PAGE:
Friday, January 25, 2008

The Evangelical Left's Rejection of Reality

The candidacy of Barack Obama has brought the presence and appeals of left wing Evangelicals to greater public prominence. The public association with Democratic Party politics is nothing new, of course. People like Jim Wallis, Ron Sider and Tony Campolo have a history of advising Democrats in general and the Clinton administration in particular. (For example, see "The Message Thing" by Jim Wallis, NYT, August 5, 2005.) The so called "emerging church" movement has picked up this approach to the Bible and to public life and is giving it an ecclesiastical home.

It is always helpful to look at the part in light of the whole, and I find that Albert Wolters (Redeemer University College in Ancaster, Ontario) in his book Creation Regained gives students of politics an excellent view of the theological big picture in which to understand politics, culture and all of life. For this reason, I assign it at the beginning of my Introduction to Politics course.

Wolters describes what he calls the “creation law,” what one might otherwise call natural law. The Lord made the world, by its very structure, to work in certain ways, whether physically, morally, psychologically, economically, etc. He explains this on pp. 13-20, followed by his account of the creation mandate in relation to it. On p.27, he defines it as, “the totality of God’s sovereign activity toward the created cosmos.” On p.62, he says that “ignoring the law of creation is impossible.” If you set government policy based on bad economics, i.e. policies based on false economic principles, i.e. principles that do not correspond to the way God has created the world to operate, they will be counterproductive and bring unhappy results. They won’t “work.” The question for the Evangelical left and right is: what is the creation law in the various spheres of dispute?

The left accuses the right of bowing to secular conservative notions that are not found in the Bible. But by common grace, non-Christians are able to discern these creation laws, often better than Christians can. The question is: have they discerned accurately? The left tends to focus only on the moral law (which they may or may not have right) and understand that as the exhaustive expression of God’s will. Thus, they determine their economics, for example, based entirely on the moral principles that they cull from the Bible. But of course the laws inherent in God’s creation, whether moral, political, economic or chemical, are fully consistent with one another. God is not incoherent. He speaks with one voice. So if their moral theology entails an impoverishing and politically enslaving economic theory, it is a good indication that their moral reading of the Bible is defective.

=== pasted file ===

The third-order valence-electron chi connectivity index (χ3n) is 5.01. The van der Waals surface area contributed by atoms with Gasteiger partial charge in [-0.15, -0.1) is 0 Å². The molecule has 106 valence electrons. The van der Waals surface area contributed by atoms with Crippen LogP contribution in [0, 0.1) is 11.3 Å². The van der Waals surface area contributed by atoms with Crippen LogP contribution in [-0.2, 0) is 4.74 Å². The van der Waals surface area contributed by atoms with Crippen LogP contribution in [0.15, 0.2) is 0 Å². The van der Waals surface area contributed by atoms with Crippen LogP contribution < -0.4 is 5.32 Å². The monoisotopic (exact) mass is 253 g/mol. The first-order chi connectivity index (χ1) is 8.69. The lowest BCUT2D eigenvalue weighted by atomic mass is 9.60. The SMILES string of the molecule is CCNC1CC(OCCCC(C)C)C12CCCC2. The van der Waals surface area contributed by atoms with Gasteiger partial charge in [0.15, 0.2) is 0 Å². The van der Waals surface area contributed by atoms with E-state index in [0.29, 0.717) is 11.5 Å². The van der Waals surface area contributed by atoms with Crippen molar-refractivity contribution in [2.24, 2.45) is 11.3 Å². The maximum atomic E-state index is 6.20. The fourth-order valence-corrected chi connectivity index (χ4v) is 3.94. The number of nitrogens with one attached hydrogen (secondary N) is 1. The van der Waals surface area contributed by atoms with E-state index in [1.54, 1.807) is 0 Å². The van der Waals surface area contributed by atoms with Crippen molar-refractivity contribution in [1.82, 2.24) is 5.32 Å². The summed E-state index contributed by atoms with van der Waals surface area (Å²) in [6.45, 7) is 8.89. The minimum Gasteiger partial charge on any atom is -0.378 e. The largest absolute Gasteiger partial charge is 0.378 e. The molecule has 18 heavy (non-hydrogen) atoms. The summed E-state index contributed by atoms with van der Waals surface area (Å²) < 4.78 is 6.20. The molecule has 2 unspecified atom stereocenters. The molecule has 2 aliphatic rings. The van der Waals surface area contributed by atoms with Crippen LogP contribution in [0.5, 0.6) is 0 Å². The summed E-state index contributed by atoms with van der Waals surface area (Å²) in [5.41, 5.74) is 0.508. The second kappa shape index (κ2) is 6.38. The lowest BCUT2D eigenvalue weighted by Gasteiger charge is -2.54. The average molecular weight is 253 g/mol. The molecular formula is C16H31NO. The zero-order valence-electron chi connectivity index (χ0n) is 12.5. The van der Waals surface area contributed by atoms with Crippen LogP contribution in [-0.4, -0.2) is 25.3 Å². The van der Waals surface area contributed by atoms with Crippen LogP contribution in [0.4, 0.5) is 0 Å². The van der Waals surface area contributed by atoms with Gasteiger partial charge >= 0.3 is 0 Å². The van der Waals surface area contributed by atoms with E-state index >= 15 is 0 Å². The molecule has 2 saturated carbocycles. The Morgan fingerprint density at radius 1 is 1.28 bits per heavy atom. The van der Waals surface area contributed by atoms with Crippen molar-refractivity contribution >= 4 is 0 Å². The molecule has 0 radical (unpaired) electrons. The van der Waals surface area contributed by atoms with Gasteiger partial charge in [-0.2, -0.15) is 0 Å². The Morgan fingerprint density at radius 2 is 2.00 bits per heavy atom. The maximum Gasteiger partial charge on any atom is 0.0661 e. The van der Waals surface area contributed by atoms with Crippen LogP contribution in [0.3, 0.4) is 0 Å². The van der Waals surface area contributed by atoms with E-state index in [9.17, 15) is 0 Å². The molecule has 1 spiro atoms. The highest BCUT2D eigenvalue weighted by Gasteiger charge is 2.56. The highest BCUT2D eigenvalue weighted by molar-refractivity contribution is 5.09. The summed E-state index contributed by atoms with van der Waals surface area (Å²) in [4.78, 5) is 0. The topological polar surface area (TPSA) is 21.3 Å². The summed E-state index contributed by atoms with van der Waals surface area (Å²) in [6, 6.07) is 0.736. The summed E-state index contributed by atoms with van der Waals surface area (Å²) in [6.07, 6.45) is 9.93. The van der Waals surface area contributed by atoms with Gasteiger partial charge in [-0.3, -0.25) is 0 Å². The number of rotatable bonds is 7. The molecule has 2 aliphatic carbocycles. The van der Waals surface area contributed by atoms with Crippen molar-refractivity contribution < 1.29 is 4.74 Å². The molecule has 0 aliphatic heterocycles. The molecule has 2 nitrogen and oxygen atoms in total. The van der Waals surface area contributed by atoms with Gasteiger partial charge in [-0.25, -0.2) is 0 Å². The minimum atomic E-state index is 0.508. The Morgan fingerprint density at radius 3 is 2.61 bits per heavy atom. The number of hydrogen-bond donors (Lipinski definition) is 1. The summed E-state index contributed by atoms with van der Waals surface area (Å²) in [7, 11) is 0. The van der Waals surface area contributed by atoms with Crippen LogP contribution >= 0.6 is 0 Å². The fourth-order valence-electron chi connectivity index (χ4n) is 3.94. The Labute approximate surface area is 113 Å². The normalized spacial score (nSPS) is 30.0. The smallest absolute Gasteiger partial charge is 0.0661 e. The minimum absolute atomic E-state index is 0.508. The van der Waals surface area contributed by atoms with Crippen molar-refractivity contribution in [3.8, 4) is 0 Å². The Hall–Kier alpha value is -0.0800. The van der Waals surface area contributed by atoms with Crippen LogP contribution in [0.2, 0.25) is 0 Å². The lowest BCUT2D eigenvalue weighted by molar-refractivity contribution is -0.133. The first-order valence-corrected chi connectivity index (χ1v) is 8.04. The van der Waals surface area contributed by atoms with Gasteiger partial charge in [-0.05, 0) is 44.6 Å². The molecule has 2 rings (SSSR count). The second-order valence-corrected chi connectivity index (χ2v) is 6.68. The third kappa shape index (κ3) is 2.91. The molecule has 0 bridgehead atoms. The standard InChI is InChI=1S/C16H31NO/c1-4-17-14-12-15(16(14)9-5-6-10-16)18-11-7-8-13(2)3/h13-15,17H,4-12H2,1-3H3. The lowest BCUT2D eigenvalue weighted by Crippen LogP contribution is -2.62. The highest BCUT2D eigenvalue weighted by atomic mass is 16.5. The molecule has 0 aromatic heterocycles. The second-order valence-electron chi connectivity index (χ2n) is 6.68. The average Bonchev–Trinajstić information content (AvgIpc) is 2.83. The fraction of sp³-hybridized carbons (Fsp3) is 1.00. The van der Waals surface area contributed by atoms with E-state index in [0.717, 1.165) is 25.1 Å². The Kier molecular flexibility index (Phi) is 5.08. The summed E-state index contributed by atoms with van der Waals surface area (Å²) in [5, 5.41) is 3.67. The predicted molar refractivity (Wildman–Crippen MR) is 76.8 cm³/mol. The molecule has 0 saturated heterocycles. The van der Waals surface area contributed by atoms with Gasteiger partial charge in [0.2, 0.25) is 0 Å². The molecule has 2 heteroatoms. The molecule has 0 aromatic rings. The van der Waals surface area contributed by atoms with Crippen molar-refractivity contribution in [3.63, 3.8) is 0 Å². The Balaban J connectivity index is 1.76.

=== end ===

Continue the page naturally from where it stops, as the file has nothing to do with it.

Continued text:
For example, Wolters writes, “Any theory that somehow sanctions the existence of evil in God’s good creation fails to do justice to sin’s fundamentally outrageous and blasphemous character” (pp. 58-59). An Evangelical on the political left would point out that the free market economic system (“capitalism”) employs and legitimizes selfishness, and thus is ungodly and inherently sinful. But lo, it works! It not only makes a few people rich, but it raises the tide and lifts all boats. In fact, the rising tide of prosperity in free market American lifts boats all over the world!

So how do we square the dependence on sinful selfish gain with the evident correspondence of economic liberty with natural principles in God’s created order? The answer, I think, is in examining the moral premise more closely. What our hypothetical leftist called sinful selfishness is actually just reasonable self-concern. My desire to prosper is not inherently sinful. My desire to get the best product for the lowest price is not inherently sinful. These things can take sinful forms, but that does not entail an indictment of the system itself which like all things, in order to function properly, needs to be set within the broader context of a charitable Christian society.

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